Blood Red Werewolves


Screenwriter Eric Red made a name for himself in the 1980s by penning such iconic horror flicks as THE HITCHER and NEAR DARK. He later added directing to his resume with macabre favorites like BODY PARTS, BAD MOON and 100 FEET. These days, the Pittsburgh-born Red has turned into a busy novelist, indulging his passion for Westerns and werewolves. His first book, THE GUNS OF SANTA SANGRE, debuted in 2013 and this August sees the release of its hairy sequel, THE WOLVES OF EL DIABLO, which you can preorder HERE (hardcover and paperback) and the Kindle Amazon version HERE. In this exclusive interview, Red talks about his love for lycanthropes.

FANGORIA: What made you go from screenwriting to novels?

ERIC RED: I still write scripts but like a lot of screenwriters wanted to try my hand at a novel and wrote my first one five years ago. Kind of fell in love with writing books and have written six published novels since. A script is a blueprint for a movie whose final product depends on the realization. A book is the final product and that’s satisfying for an author. I’m a storyteller by trade and love telling stories whether in books or films.

The biggest difference between movies and books is a book enlists the reader’s imagination as an active participant. A film shows you pictures, a book makes you supply your own. What I love most about writing novels is when people read the book they bring their own personal images to the prose, and that creates a more intimate and intense involvement with the story because readers interface with the tale on a personal level. That’s the great thing about reading, isn’t it? Being a novelist has happily become a second career for me, besides making movies.


FANG: Has this work been more creatively fulfilling?

RED: In a novel I have a lot more storytelling “weapons in my arsenal,” so to speak. I get to tell a story in much greater narrative length and detail, get inside characters heads and say what they are thinking, use many different voices, have a lot of immersive descriptive detail and more. In a script you are limited to dialogue and action, basically.

Compared to screenplays, there are fewer limitations writing books and it is nice to not have to worry about the practical realities of bringing it to screen. There are no budgetary and logistical restrictions to the action of the story in a novel. The only limits are imagination. It’s uncompromised in that way.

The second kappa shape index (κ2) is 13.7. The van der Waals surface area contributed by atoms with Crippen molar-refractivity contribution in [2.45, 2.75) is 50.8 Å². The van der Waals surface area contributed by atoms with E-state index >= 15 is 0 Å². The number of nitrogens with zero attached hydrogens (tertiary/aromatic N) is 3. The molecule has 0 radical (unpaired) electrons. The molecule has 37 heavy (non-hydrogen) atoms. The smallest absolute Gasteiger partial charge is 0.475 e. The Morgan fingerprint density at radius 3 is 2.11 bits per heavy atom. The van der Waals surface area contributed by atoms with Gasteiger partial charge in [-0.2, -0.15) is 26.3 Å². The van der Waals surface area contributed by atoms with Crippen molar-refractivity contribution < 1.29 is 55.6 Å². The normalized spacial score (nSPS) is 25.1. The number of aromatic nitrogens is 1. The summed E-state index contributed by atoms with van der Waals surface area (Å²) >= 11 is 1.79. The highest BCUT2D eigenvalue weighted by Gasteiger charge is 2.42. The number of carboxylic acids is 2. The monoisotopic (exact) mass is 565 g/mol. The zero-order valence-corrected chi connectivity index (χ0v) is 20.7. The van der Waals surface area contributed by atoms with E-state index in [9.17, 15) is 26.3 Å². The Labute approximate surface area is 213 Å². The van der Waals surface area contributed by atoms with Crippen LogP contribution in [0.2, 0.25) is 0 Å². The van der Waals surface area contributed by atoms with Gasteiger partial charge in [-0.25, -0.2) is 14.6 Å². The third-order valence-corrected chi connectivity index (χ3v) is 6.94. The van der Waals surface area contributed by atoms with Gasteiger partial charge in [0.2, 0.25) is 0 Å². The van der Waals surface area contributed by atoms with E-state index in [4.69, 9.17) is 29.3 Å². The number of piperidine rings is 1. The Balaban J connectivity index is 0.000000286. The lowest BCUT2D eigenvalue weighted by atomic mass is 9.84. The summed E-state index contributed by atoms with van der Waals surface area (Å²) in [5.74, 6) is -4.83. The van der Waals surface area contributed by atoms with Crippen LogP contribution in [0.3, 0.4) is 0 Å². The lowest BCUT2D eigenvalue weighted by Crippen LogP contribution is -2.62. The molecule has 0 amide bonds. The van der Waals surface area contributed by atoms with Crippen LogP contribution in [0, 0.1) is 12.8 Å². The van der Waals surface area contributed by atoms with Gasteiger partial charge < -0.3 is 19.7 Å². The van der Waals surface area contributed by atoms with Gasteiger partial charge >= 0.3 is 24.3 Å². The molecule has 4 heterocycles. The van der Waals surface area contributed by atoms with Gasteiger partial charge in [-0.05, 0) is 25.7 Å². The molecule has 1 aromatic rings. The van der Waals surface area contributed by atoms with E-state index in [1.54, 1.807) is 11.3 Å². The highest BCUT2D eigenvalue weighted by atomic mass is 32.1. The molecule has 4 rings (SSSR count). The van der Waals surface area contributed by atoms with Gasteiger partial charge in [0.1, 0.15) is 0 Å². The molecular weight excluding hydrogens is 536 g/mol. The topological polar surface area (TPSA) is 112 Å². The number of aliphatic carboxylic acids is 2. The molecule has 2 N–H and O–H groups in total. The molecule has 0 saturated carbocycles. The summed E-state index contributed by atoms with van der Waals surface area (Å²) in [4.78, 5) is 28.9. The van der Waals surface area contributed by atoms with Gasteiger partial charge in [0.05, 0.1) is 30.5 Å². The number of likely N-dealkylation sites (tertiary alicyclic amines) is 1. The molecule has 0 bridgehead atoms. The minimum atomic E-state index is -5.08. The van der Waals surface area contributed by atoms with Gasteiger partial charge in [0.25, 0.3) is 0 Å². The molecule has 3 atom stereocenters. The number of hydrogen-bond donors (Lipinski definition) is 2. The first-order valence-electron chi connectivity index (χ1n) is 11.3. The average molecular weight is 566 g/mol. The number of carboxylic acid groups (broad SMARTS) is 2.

FANG: Tell us about the new book and how it picks up from the last one.

RED: As those who read the first book THE GUNS OF SANTA SANGRE remember, three tough American gunfighters in 1800s Mexico named Tucker, Fix and Bodie are recruited by a beautiful peasant woman named Pilar to rescue her small village from a bloodthirsty pack of werewolves who took over her town. The wolfmen are Mexican bandits when in human form whose leader Mosca has lived for centuries. The three gunfighters take the job for the silver in the church the woman promises them as payment after they use the rest of the silver to make bullets that can destroy the werewolves. But in the end, the gunfighters do it for honor, not money. The first book builds to a bloody action-packed showdown.

THE WOLVES OF EL DIABLO begins a month later during the next full moon when we learn the bandit leader has a ferocious bandita werewolf sister named Azul. She is hell-bent on taking savage revenge on the gunfighters who killed her brother Mosca back in the village. The action picks up when the three gunfighters rob a Mexican army steam train carrying a fortune in silver. Azul leads her bloodthirsty gang of wolfmen in a gory attack, and Tucker, Fix, Bodie and Pilar are on a highballing railroad in the middle of the desert fighting 50 werewolves. In the vein of THE WALKING DEAD, the novel’s MAGNIFICENT SEVEN-style heroes who won’t back down find themselves trapped on a train in an unbeatable fight they can’t win against an endless horde of unstoppable werewolves. Equal parts fantasy, Western, horror and action, THE WOLVES OF EL DIABLO is a whole new brand of high-octane adrenaline-fueled excitement and entertainment I think fans will love.

All of my novels up until now have been stand-alone books. With this series, I wanted to create a new epic dark fantasy mythology of legendary heroes battling supernatural monsters in fantastic realms that will span a trilogy and take readers where they haven’t been before.

FANG: Seems you wanted to make the sequel bigger and badder, with more werewolves and more action…

RED: The readers of the first book loved all the cowboys vs. werewolves action, so in the second book I decided to give the people what they want! Can’t imagine writing a more action-packed book than this.

To use a movie reference, THE WOLVES OF EL DIABLO is to THE GUNS OF SANTA SANGRE what ALIENS is to ALIEN: more werewolves, more silver bullets, bigger weapons and relentless supercharged action.